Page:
Until Next Time…..
I’ve been working in hotels since the 1980’s so I have seen a number of changes. Prior to that and, into the last few years, In-Room Dining has served a great need. For a price you could dine in the confines of your own room (a real perk for the single business traveler or the family who just wants to unwind for the night). As times have changed, so have the needs of the hotel guests our operations serve.
Do you remember a time when every hotel had a fine dining restaurant? That fine dining restaurant was like our appendix at one time; it did have a purpose. However, as we moved into the more price conscious, instant gratification society we see today, our hotel guest no longer desired the 3 hour gourmet meal experience. Eventually those culinary anchors started to disappear. They were replaced with more casual and approachable dining options. Read more of this >>
One of the great things about this time of year, besides sleigh bells, presents and gluttony are the multitude of people that come out of the woodworks to make predications on what trends we should expect for the coming year. It is always fun to look at these predictions once we get established in the new year. Here are a couple I’ve seen so far. Read more of this >>
During one of our recent Localecopia Meet & Greets (www.localecopia.org ) I struck up a great conversation with one of our members. After tasting some of their products it really hit me how much more is out there than “grape jelly.” Michael Castania is co-owner, along with his wife Pascale, of Pascale’s, LLC – The Delray Beach Jam Company (http://www.mangohouse.net/home.html ), a company who specializes in unique small batch, hand-crafted jams, jellies and sauces. Sometimes I hesitate posting blogs like this because they may tend to come off as product promotions. This is not the case. In my capacity I truly like to understand the people and products they produce. Read more of this >>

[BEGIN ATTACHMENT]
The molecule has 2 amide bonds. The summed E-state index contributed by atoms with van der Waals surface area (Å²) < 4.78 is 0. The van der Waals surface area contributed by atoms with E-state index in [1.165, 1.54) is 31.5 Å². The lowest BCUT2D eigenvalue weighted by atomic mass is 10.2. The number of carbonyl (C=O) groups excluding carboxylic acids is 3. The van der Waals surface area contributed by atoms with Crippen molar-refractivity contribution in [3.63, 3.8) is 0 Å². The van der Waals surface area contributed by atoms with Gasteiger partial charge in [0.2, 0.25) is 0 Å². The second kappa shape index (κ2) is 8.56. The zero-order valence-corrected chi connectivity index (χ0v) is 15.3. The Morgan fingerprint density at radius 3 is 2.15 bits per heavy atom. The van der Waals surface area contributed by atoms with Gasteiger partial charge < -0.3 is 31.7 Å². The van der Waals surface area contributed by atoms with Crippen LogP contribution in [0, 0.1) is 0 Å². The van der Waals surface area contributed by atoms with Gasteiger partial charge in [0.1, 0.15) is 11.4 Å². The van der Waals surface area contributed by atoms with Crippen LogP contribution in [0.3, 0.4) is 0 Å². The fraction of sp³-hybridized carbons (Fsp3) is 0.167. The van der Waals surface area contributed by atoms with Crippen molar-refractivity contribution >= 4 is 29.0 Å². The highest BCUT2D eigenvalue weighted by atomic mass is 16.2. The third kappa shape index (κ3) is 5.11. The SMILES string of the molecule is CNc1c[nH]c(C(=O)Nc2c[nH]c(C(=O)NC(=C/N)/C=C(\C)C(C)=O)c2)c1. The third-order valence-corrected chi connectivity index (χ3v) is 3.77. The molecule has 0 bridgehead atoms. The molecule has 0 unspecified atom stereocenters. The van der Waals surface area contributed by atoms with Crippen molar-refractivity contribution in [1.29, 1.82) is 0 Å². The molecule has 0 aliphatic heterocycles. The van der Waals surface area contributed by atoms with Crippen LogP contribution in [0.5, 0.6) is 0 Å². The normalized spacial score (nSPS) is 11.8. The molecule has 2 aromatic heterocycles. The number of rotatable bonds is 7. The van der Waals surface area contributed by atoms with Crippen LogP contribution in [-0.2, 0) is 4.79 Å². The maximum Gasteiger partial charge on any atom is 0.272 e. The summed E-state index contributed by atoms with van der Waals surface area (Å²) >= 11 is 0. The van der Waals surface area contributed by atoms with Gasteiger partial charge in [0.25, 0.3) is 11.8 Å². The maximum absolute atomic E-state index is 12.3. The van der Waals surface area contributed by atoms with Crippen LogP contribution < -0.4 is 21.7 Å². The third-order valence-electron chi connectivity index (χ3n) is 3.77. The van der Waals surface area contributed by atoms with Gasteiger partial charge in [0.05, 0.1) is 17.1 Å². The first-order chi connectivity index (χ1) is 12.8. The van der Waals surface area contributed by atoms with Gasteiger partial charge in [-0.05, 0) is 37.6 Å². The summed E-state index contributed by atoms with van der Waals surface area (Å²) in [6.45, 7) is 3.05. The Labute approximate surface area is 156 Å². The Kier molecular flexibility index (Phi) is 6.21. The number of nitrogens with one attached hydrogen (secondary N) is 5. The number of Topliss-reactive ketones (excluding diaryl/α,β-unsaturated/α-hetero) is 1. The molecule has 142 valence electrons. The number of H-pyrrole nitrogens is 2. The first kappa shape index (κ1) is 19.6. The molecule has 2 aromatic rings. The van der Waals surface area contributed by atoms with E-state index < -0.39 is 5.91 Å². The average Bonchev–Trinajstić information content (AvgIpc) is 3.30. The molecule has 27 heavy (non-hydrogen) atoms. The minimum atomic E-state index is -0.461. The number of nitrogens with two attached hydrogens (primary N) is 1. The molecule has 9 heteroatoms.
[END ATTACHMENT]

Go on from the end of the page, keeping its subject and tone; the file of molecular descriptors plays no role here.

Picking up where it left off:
While it does have its place, I am not a fan of Facebook. Personally, I think Facebook has more negative attributes than positive ones. However, I do see the value of professional networking websites such as LinkedIn and others. They provide a solid means of networking with your peers.
On a consistent basis I will seek out new connections. Along the way I will encounter some interesting finds. Never before did I realize just how many people listed at least part of their occupation as a consultant or expert. Sometimes when you look at their body of work it just leaves you scratching your head. You come across people with a year or two of actual work experience under their belt being paid to guide others. Pretty scary proposition if you ask me. This holds true in the area of procurement. Read more of this >>